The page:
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Last Updated: Monday, 22 September, 2003, 21:04 GMT 22:04 UK
Agent charged over journalist death
Zahra Kazemi
Zahra Kazemi: Held after taking photographs
An Iranian judge has charged an intelligence ministry interrogator with the killing of a Canadian-Iranian journalist.

Zahra Kazemi died two months ago after suffering fatal head injuries while in custody.

Judge Javad Esmaeili, who has been heading an independent inquiry into her death, charged the official with "semi-premeditated murder", according to a prosecutor's office statement.

There was no immediate explanation of the charge.

The agent, whose identity has not been revealed, was one of two intelligence ministry officials who had already been charged over Kazemi's death.

But earlier this month, the prosecutor's office rejected the charges and called for further investigations.

In its statement, released on Monday, the prosecutor's office said: "The crime is attributed to one of the interrogators and the reasons have been presented in the lawsuit against the accused."

It added that the judge had also concluded that no government body was behind the crime.

Power struggle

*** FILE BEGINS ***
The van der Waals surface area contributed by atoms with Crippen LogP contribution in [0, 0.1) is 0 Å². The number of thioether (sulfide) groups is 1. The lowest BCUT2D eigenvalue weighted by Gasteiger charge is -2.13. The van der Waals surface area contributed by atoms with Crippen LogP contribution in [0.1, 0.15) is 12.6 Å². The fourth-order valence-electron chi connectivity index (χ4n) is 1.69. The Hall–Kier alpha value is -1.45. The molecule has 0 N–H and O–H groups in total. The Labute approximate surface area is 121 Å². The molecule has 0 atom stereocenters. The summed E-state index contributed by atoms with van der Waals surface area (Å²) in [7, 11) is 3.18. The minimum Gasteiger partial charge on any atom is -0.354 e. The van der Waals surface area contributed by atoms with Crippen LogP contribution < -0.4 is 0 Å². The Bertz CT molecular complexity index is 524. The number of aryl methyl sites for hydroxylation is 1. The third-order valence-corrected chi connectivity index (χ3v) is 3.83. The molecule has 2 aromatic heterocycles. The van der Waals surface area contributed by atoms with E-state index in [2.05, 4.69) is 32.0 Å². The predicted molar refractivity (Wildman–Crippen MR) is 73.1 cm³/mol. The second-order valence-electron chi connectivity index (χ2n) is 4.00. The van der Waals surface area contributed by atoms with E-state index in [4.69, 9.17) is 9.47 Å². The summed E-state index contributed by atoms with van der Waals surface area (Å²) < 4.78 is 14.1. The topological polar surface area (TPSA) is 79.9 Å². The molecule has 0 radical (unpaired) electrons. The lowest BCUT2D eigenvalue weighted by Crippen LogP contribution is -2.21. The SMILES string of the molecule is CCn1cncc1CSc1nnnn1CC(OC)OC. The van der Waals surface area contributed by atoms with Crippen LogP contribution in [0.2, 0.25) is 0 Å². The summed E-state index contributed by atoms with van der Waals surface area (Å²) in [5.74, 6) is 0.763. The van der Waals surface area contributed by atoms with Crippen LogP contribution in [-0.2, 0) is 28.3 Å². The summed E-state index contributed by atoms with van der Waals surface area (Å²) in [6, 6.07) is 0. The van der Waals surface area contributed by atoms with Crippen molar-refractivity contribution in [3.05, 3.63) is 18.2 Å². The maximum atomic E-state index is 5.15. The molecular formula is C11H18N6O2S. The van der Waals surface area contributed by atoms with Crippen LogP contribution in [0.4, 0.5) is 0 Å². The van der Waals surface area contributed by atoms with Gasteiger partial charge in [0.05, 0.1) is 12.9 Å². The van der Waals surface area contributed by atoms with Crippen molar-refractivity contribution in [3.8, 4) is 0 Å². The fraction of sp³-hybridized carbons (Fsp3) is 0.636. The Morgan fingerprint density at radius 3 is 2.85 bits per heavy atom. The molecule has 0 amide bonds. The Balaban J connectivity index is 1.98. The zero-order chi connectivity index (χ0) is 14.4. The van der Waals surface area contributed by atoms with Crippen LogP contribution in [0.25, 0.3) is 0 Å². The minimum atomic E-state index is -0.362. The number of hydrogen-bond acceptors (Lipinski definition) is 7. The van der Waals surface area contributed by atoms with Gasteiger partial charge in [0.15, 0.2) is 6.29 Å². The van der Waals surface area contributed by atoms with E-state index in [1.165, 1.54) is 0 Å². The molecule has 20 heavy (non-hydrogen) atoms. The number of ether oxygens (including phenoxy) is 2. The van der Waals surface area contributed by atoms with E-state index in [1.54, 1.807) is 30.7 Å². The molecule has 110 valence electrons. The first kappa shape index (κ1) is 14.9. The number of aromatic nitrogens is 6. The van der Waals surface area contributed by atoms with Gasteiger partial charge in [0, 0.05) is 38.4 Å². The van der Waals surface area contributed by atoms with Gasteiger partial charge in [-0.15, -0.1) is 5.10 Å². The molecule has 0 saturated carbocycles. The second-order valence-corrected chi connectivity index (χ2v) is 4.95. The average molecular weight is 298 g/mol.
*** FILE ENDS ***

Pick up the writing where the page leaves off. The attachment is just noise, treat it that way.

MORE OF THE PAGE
Kazemi, 54, died three weeks after being detained for taking photographs outside a Tehran prison during student-led protests.

A frame grab from Iranian TV shows Iranians carrying the coffin of Zahra Kazemi
Kazemi was buried despite calls for her body to be returned to Canada
Her death intensified the political struggle in Iran between President Mohammad Khatami's reformist allies and hardline supporters of clerical rule.

Initially, hardline Tehran prosecutor Saeed Mortazavi said Kazemi had died of a stroke.

A presidential-appointed committee discredited this version of events, finding that she had died of head injuries sustained while in custody.

The affair led to Canada withdrawing its ambassador from Iran in protest.

There was further anger after the journalist's body was buried in her birthplace, the southern Iranian city of Shiraz, against the wishes of Canadian authorities and her son, who lives in Montreal.

Kazemi's son, Stephan Hachemi, described the latest development move as a "manipulation by the Iranian Government".

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